Rise-/Fall-time of a band pass filter

Discussion in 'General Electronics Chat' started by Beduin, May 21, 2009.

  1. Beduin

    Thread Starter Member

    May 20, 2009

    I have made a narrow bandpass filter (only intersted in one freq. component). I would like to read/calculate rise-/fall-time of it.

    Reading/calculating rise-/fall-time on dc signals, I can do by the help of simulations in PSpice. I read the Vdc, @ 10% and 90%and read the time axis, and the difference between these two values on the time axis is the rise-/fall-time.

    But with ac signals? I tried with Vrms, but am not sure?

    Any input will be great :)

    Am I making sense here?
    Last edited: May 21, 2009
  2. mik3

    Senior Member

    Feb 4, 2008
    The rise and fall time are the same for all signals.

    If you have a sine wave its maximum rate of change (slope when it crosses zero) has not to be greater than the slope of the rising/falling voltage.
  3. Beduin

    Thread Starter Member

    May 20, 2009

    am sorry mik3, but that was too abstract for me :confused:

    The rise/fall time is of course the same (10%-90%) for all signals. But is it the same way to calculate or read om graph?

    I have a low pass filter with an input signal coming from a half wave rectifier. I can run a time domain simulation and read the DC's 10%-90% values (x1-x2), and subtract x1 from x2. The difference between these two values is my rise/fall time.
    Now, I run time domain simulation on my banspass filter, and I get nice wave of my fc. Obviously I cant do the same as I did with the low pass filter? :confused:
    In the low pass I have one cut off freq., for me it mean one place to consider rise/fall time. In a band pass there are cut off freq. :confused:

    where is the slope of the rising/falling voltage? :confused:

    Again thanks mik3, and excuse my noobism
    Last edited: May 21, 2009
  4. studiot

    AAC Fanatic!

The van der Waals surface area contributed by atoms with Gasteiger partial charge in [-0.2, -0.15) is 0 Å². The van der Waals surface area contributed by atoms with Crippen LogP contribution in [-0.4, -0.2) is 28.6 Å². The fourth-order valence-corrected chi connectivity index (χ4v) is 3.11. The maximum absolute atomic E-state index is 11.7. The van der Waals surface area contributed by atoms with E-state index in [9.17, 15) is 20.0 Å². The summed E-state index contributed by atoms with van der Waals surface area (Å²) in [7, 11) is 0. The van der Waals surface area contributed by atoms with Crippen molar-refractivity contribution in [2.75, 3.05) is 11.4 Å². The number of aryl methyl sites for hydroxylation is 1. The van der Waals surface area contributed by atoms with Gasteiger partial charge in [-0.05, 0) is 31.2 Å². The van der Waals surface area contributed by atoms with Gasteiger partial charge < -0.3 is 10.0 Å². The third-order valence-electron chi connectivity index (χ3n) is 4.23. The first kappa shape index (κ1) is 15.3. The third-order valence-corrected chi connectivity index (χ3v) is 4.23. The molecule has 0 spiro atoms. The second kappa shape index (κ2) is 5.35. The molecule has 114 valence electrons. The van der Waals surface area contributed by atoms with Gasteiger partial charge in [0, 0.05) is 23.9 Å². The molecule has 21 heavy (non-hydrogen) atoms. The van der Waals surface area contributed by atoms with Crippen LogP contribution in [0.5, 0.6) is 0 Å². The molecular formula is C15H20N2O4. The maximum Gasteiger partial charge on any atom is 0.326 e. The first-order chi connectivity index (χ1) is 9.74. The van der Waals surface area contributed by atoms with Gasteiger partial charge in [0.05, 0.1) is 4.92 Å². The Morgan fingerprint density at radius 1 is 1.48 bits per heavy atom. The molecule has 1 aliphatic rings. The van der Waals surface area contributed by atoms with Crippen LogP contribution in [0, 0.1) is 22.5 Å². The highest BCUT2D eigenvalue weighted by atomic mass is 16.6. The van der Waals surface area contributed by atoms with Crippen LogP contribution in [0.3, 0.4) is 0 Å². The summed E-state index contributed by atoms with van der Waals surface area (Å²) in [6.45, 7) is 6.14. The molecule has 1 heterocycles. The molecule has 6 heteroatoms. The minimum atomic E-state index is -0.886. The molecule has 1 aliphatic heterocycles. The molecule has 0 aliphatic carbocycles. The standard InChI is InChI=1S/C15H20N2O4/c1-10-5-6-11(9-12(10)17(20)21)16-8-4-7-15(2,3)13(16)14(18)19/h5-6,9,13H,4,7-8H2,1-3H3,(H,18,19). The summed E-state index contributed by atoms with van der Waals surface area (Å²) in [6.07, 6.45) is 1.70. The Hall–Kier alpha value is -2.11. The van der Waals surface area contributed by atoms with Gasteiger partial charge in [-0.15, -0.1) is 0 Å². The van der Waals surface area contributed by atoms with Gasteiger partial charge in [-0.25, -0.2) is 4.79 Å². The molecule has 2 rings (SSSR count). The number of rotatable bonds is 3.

Nov 9, 2007
    The slope of sinθ = cosθ so when θ = zero (at origin or start of signal) slope = cos0 = 1.

    Now of course the slope also = Δy/Δx i.e. 1:1 or 45°

    So to reproduce a sine wave the rise time slope must be greater than 45°

    Does this help?
  5. AdrianN

    Active Member

    Apr 27, 2009
    I am not sure what you mean by this. I think we do not have the same definitions here.

    Risetime is the time it takes a signal to rise from 10% to 90% at the output of a circuit (your filter for example) when there is a sudden change at the input of the circuit.

    Having said that, when there is a signal step at the filter input (example, sudden change from 0 to 5V in a very short time), the output will rise, and the measurement between 10% and 90% at the filter output will give you the risetime of the circuit. Maybe this is the meaning of

    You switched on a DC signal at the circuit input and you measured the risetime at the circuit output.

    With AC signals is the same. A square wave at the filter input will basically be a series of steps, so the risetime is measured the same as when you switch on and off DC signals. A sine wave has a softer risetime. In fact, according to Fourier, the sine wave is a square wave with all the harmonics removed, so you measure the risetime at the circuit output the same way. If the sinewave is in the circuit bandwidth, it will go through unattenuated, so the risetime of the sinewave will be the same as in the input. If the sinewave is not in bandwidth, it will be attenuated. If the sinewave goes through a slow circuit that cannot keep pace with the change rate of the sinewave (example, an opamp with a low slewrate) the sinewave will be distorted and the risetime of the sinewave will be longer. How much longer? Risetimes add with the root-square of the sum of squares, between the signal risetime and the circuit risetime.
  6. Beduin

    Thread Starter Member

    May 20, 2009
    Yes, I can digest that! :D

    I think I will look into its step response.

    Thanks, much appreciated :)

    -We should have a "karma" function, a +1 for helpful tips :)